Precious Commodities: Where to Find Ingredients for Extending the Table Cookbook

Ben and Heather Kulp’s 6-week challenge to cook from
Extending the Table Cookbook. See bottom for quick links to each post in this series, with titles.

When living abroad, what foods “from home” do you crave?

Our friends who travel abroad frequently (or those who choose to live abroad for periods of time) likely have a lot of things they miss about home. Yet, whenever we ask what well-wishes or little reminders of home we can send them, they inevitably request peanut butter. It’s strange that a childhood staple we take for granted transforms into a precious commodity when it is not readily available.

This phenomenon became even more evident to Heather this past week as she joined the teaching team for Harvard’s Negotiation Institute. People from 37 countries gathered to learn more about how to “change the game” of negotiation from win-lose to win-win. One of the examples used during plenary involves two people deciding how to allocate between them three indivisible candy bars. A participant from India argued that she deserved the candy bars more because in her country, good chocolate was rare—a precious commodity.

We are admittedly spoiled in the United States and Canada that we can access foods from a variety of cultures and countries. Yet, this week, as we tried recipes that involved ingredients we hadn’t noticed in our “regular” grocery stores, we realized how challenging it must be for people from other countries to find inexpensive, familiar ingredients for their own comfort food.

12_GreekGreenBeans_ExtendTable-535Greek Green Beans

Our household loves green beans, so we decided to focus a few of our meal choices around them. The Greek Green Beans (p. 130) seemed the easiest, as the only “rare” ingredient was mint, and we’d often seen mint at our local chain grocery store. We were shocked, though, when we looked at the price! How could one family buy fresh mint for meals on a regular basis, when it is over $5 for sprigs sufficient only for one or two dishes? It made us thankful that we had planted mint in our new garden, and made us realize a bit more why so many of our global neighbors raise their own food instead of relying solely on grocery stores.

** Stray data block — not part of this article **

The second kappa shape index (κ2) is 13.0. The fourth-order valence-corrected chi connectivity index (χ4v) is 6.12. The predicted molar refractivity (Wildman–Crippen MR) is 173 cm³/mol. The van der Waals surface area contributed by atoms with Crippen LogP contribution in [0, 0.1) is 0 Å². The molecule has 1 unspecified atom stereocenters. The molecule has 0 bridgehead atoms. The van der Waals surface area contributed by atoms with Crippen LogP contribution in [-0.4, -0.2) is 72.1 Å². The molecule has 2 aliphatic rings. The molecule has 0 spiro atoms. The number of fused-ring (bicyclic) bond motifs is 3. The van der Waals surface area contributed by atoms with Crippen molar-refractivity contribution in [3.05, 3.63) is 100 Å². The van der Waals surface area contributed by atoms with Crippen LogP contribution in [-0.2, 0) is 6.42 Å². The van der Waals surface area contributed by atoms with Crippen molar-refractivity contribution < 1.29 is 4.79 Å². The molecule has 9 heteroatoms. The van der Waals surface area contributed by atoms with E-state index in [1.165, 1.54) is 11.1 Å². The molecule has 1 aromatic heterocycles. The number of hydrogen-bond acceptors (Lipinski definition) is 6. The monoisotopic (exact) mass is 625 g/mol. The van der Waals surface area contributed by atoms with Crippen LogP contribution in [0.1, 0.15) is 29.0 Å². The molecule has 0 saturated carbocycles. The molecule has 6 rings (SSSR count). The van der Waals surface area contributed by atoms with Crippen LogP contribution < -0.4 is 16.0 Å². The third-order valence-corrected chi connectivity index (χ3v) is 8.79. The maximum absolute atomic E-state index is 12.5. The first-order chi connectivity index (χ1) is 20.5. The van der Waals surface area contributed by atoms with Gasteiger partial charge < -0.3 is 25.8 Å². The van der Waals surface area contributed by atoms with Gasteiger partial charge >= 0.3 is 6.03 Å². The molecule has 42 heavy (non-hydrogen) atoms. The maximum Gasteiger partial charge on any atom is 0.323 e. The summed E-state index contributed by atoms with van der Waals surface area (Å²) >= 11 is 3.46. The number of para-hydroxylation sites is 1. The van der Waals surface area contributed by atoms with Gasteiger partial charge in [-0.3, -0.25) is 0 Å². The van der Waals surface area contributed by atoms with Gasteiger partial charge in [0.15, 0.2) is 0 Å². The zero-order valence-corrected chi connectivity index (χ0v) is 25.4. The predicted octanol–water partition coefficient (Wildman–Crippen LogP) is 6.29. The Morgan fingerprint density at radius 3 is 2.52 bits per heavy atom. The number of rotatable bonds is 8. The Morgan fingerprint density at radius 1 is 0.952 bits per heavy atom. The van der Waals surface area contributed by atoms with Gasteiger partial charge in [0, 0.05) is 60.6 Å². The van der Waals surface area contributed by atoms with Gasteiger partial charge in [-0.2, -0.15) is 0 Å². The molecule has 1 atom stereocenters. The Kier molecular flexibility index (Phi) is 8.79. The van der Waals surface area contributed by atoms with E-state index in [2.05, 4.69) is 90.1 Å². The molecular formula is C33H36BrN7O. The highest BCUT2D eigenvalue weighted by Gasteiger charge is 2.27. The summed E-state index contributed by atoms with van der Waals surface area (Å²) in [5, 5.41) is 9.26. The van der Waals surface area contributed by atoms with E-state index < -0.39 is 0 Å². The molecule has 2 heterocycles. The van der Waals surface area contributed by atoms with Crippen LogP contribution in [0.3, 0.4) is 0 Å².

17_WhitePizza_ExtendTable-4022White Pizza

We found a similarly shocking price attached to the feta cheese we purchased for the White Pizza (p. 179). Fresh feta—the kind you think would be cheaper than the stuff packaged and marketed for mass consumption—was still more per ounce than we could imagine most families affording. We certainly savored every slice!

After making these expensive purchases, we stumbled upon an Eastern European grocery store hidden between a paper company and a Dominos Pizza—just down the block from where we’ve lived for two years. Sure enough, the feta cheese and mint were half the price. A good lesson to venture into “ethnic” food stores more often, and take a friend who speaks the language (or be open to making purchases based on visuals alone!).

16_BreadBowlCurry_ExtendTable-1920Bread Bowl Curry